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Theory behind popular blood-type diet debunked

January 16, 2014

TORONTO, ON – Researchers from the Uni­ver­si­ty of Toron­to (U of T) have found that the the­o­ry behind the pop­u­lar blood type diet–which claims an individual’s nutri­tion­al needs vary by blood type–is not valid. The find­ings are pub­lished this week in PLoS One.

“Based on the data of 1,455 study par­tic­i­pants, we found no evi­dence to sup­port the ‘blood-type’ diet the­o­ry,” said the senior author of the study, Dr. Ahmed El-Sohe­my, Asso­ciate Pro­fes­sor and Cana­da Research Chair in Nutrige­nomics at the U of T.

“The way an indi­vid­ual responds to any one of these diets has absolute­ly noth­ing to do with their blood type and has every­thing to do with their abil­i­ty to stick to a sen­si­ble veg­e­tar­i­an or low-car­bo­hy­drate diet,” said El-Sohe­my.

Researchers found that the asso­ci­a­tions they observed between each of the four blood-type (A, B, AB, O) diets and the mark­ers of health are inde­pen­dent of the person’s blood type.

The ‘blood-type’ diet was pop­u­lar­ized in the book Eat Right for Your Type, writ­ten by natur­opath Peter D’Adamo. The the­o­ry behind the diet is that the ABO blood type should match the dietary habits of our ances­tors and peo­ple with dif­fer­ent blood types process food dif­fer­ent­ly. Accord­ing to the the­o­ry, indi­vid­u­als adher­ing to a diet spe­cif­ic to one’s blood type can improve health and decrease risk of chron­ic ill­ness such as car­dio­vas­cu­lar dis­ease. The book was a New York Times best-sell­er that has been trans­lat­ed into 52 lan­guages and sold over 7 mil­lion copies.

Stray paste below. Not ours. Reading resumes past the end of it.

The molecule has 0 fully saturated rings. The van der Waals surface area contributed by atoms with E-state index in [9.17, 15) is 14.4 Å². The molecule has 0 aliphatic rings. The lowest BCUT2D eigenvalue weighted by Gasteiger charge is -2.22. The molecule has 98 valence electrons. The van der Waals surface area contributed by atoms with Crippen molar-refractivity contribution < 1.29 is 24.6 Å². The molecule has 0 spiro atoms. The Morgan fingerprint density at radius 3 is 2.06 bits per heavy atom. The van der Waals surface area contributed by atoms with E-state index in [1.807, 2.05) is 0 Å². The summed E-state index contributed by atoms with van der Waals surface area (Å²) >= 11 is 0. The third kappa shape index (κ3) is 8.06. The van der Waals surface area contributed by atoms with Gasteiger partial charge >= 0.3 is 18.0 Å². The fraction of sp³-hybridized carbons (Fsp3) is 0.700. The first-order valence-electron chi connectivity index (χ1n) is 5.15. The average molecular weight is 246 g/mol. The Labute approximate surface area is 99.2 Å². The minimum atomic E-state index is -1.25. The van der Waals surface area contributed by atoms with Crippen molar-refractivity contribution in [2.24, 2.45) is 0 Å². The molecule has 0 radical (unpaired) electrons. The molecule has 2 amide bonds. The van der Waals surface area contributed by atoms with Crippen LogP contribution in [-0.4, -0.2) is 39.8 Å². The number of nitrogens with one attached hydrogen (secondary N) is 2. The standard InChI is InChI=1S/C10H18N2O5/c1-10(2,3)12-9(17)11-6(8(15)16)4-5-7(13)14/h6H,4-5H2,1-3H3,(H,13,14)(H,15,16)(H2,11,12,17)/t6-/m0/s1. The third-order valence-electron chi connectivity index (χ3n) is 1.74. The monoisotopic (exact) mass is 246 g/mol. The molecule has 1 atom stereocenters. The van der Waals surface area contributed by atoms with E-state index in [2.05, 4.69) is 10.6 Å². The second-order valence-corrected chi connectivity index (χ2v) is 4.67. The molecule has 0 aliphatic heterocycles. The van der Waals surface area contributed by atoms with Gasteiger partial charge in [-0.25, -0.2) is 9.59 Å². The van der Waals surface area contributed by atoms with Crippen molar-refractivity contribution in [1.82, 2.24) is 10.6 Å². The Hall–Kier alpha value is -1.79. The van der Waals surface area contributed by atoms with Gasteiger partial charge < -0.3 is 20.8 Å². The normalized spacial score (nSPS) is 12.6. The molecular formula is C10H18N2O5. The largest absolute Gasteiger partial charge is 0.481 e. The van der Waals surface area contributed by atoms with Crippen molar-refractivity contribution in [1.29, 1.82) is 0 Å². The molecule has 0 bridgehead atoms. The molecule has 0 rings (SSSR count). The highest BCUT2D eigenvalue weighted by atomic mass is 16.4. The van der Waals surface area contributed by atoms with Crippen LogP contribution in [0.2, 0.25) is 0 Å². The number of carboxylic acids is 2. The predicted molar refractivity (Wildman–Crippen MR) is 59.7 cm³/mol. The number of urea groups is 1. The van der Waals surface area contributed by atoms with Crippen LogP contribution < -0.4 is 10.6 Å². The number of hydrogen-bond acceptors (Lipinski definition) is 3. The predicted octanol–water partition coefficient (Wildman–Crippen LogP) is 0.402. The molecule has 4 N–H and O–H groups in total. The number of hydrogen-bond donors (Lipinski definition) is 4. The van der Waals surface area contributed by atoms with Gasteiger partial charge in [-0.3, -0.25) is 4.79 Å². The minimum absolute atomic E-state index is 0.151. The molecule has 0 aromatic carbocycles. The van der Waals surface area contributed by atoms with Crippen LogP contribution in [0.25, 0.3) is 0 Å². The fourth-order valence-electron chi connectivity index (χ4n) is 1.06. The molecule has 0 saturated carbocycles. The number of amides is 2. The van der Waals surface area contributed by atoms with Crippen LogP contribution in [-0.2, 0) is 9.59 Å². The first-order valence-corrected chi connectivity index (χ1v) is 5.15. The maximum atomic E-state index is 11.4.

The U of T researchers took an exist­ing pop­u­la­tion of most­ly young and healthy adults who pro­vid­ed detailed infor­ma­tion about their usu­al diets and pro­vid­ed fast­ing blood that was used to iso­late DNA to deter­mine their ABO blood type and the lev­el of car­diometa­bol­ic risk fac­tors, such as insulin, cho­les­terol and triglyc­erides. Diet scores were cal­cu­lat­ed based on the food items list­ed in Eat Right for Your Type to deter­mine rel­a­tive adher­ence to each of the four ‘blood-type’ diets.

El-Sohe­my says that a pre­vi­ous lack of sci­en­tif­ic evi­dence doesn’t mean the diets didn’t work. “There was just no evi­dence, one way or the oth­er. It was an intrigu­ing hypoth­e­sis so we felt we should put it to the test. We can now be con­fi­dent in say­ing that the blood type diet hypoth­e­sis is false.” Last year, a com­pre­hen­sive review pub­lished in the Amer­i­can Jour­nal of Clin­i­cal Nutri­tion found no evi­dence to sup­port the ‘blood-type’ diet and called for prop­er­ly designed sci­en­tif­ic stud­ies to address it.

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For more infor­ma­tion, con­tact:

Ahmed El-Sohe­my
Depart­ment of Nutri­tion­al Sci­ences
Uni­ver­si­ty of Toron­to
Tel: 416–946-5776

Media Rela­tions
Uni­ver­si­ty of Toron­to
Tel: 416–978-0100